President Donald Trump is reportedly lobbying behind the scenes to give a border wall contract to a construction company led by a GOP donor and frequent guest of conservative media.
The president has made a personal effort in pushing the U.S. Army Corps of Engineers to choose Fisher Industries for a border wall contract, according to administration officials who spoke with The Washington Post. The CEO of Fisher Industries, Tommy Fisher, is a well-known GOP donor who makes numerous appearances on Fox News and other conservative outlets.
Military commanders and officials within the Department of Homeland Security have reportedly grown alarmed after Trump pushed the idea in White House meetings and with Lt. Gen. Todd Semonite, the commanding general of the Army Corps. The federal agency Semonite leads is the contracting authority for border wall projects, and it must refrain from any degree of favoritism for a particular company.
“The U.S. Army Corps of Engineers goes to great lengths to ensure the integrity of our contracting process,” Raini W. Brunson, an Army Corps spokesperson, said in a statement to The Washington Post.
However, a senior White House official said that Trump has not explicitly ordered Semonite to give a contract to Fisher Industries. The president’s interest in the North Dakota-based construction company, according to the official, stems from him hearing that their work would cost less and be done faster — and that he would interested in any other firm that could perform the work more efficiently.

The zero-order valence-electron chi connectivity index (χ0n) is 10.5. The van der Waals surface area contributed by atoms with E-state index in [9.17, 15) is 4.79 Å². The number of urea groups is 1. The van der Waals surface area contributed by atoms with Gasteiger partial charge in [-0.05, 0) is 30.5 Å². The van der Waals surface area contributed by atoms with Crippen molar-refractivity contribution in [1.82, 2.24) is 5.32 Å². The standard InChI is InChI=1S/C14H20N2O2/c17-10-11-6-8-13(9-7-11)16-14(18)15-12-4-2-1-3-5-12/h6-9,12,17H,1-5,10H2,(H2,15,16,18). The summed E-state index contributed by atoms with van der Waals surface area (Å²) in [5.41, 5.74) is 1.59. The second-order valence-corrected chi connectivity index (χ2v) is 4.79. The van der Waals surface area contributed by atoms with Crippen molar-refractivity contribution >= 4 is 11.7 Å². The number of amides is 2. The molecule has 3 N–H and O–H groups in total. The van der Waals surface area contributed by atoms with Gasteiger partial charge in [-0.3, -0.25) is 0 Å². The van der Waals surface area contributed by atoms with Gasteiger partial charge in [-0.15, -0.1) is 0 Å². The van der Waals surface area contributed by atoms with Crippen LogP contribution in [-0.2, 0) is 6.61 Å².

Fisher has repeatedly gone on television to tout his company’s version of a border wall, arguing that it could be built faster and cheaper than his competitors. The public testimonials caught the attention of Trump, who has grown agitated at the slow process of wall construction on the U.S.-Mexico border.
“The Corps said it couldn’t be done, but now the Border Patrol has seen it,” Fisher said during a Wednesday interview with a North Dakota radio station, speaking about his company’s construction project using private funds. “They’ve been out each day, and the proof’s in the pudding, and after that, it’s going to open up a whole new narrative about how border security should be handled, who should construct it, and the border agents will finally get what they deserve.”
Fisher Industries sued the government in April after it did not win a contract from Army Corps to install barriers along the border — losing out on a deal that was potentially worth billions.
The construction company is alleging the Army Corps procurement process is ripe with improprieties.
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